New Perspectives for Learning - Briefing Paper 14

Helping unemployed youths into Work

Context of the Research

In the rapidly changing conditions of a “globalising” labour market, changes will be needed in the way professional intervention enhances social and economic participation for unemployed young people. This is particularly so in an era of the widening of employment choices and empowerment opportunities for unemployed 18-25 year olds.

Through research conducted in six European countries, - Portugal, Germany, Denmark, England, Holland and Flanders/Belgium - the limitations and opportunities resulting from EU polices in education, training and guidance programmes have been explored.

Key Conclusions

Conclusions based on new attitudes: -

  1. Defined as “working identities” - young adults have a variety of diverse and individualized views and attitudes when it comes to work. These can be loosely identified as: -

a)  Traditional wage earner identity - see a long-term job as a way of gaining money and self-respect.

b)   Eroding wage earner identity - want a long-term job but have a low endurance and rarely stay in work, education etc. for a significant length of time.

c)   Abrupt and disorientated wage earner identity - confused about the purpose of work and unsure about what they want from it.

d)   New labour identity urged by desire and self-fulfilment - consider job fulfilment is more important than the wage.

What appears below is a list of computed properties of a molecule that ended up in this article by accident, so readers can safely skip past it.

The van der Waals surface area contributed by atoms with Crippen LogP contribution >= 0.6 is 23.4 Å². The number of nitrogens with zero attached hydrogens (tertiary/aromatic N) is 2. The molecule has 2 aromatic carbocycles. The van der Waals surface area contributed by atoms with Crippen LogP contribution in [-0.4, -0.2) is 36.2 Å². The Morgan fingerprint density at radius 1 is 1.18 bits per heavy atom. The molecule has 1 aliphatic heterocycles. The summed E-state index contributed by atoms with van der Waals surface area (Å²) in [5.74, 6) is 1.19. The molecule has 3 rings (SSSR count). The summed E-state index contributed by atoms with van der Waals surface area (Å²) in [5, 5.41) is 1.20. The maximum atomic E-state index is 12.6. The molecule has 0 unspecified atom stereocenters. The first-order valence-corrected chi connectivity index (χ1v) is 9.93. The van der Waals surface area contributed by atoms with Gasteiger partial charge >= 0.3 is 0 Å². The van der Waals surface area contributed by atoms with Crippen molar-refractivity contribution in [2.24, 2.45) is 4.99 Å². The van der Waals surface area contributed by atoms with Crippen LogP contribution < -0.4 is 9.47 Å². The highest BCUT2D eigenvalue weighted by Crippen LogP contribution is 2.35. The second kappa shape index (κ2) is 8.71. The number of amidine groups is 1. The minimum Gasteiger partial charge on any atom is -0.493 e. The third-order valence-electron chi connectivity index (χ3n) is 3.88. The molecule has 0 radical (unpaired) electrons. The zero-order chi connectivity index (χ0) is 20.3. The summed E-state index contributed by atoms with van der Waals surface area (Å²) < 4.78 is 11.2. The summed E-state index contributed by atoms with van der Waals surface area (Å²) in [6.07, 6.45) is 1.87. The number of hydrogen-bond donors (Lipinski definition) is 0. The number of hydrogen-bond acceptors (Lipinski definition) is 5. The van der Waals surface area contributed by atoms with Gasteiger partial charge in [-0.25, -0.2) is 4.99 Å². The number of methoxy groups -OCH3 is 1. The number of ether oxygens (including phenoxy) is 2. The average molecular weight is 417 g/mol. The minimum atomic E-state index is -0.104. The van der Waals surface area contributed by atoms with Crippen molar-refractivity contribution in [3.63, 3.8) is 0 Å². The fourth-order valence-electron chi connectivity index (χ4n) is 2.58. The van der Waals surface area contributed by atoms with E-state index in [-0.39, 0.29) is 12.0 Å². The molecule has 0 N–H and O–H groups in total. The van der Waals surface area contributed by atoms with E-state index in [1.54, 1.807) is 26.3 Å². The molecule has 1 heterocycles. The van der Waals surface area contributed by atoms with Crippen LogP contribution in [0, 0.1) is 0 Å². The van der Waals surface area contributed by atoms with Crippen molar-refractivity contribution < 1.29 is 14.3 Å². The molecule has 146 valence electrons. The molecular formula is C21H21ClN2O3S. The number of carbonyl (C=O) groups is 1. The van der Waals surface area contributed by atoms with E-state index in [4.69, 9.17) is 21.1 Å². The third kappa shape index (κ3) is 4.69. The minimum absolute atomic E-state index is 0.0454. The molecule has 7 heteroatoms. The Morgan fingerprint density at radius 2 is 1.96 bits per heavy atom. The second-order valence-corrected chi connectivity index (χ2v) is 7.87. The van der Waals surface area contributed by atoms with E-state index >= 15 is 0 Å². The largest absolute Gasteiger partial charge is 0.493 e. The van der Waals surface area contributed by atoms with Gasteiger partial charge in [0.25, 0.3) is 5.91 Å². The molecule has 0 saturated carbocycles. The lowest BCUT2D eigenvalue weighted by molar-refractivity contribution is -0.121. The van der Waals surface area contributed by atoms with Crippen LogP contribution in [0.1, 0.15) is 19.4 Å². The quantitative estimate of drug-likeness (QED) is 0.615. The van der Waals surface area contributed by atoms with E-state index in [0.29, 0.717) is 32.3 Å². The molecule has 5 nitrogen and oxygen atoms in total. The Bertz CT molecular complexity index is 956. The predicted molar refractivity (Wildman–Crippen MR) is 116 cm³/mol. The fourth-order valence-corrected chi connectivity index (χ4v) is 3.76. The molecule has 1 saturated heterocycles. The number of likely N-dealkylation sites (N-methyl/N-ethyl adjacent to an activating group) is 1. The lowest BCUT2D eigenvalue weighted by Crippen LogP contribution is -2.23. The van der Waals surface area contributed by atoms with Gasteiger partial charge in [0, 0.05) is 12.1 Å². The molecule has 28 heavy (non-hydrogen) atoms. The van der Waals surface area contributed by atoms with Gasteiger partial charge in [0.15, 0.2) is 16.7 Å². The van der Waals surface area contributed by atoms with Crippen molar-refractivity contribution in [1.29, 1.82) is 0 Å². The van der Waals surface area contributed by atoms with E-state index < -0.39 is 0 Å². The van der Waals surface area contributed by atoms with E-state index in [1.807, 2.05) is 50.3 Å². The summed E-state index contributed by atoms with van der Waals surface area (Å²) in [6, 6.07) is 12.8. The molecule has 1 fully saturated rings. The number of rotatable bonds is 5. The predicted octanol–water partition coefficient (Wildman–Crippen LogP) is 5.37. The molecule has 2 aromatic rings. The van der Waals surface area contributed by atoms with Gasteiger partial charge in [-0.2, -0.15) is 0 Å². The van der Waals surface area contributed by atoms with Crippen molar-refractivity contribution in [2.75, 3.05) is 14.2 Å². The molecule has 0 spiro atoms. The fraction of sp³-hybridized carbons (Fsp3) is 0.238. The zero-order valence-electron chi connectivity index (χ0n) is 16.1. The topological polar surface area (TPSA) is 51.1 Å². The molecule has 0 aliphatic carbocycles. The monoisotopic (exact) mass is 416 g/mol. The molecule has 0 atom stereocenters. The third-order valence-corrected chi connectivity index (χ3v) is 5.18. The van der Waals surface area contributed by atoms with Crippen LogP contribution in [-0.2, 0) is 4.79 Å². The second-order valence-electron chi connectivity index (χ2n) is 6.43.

These identities often clash with those held by professionals, projects and the labour market.

  1. Therefore, young adults need greater choices when meeting with projects, professionals and the labour market, in order to shape “working identities” that can match current developments on the labour market.
  1. Professionals also need to pay attention to these different “working identities” and plan trajectories and training in co-operation with each individual’s working identities.
  1. In addition, young adults need the capacity to weigh up the risks and uncertainties of different jobs, and need to be valued as equal and competent decision-makers, who have a right to control their own career.
  1. Disadvantaged low qualified young adults also need help facing existing barriers, like: -

a)     Bottle-neck policies.

b)     Labour market traps.

c)     Growing demands for flexibility.

d)     A small amount of boring and badly paid jobs.

  1. Two big groups need extra focus and support: -

a)   Young people in need of basic support (e.g. emotional binding, orientation, rules, continuity) would benefit greatly from long-term projects, individual counselling and finance. It is likely such projects would pay off financially and biographically in the long run.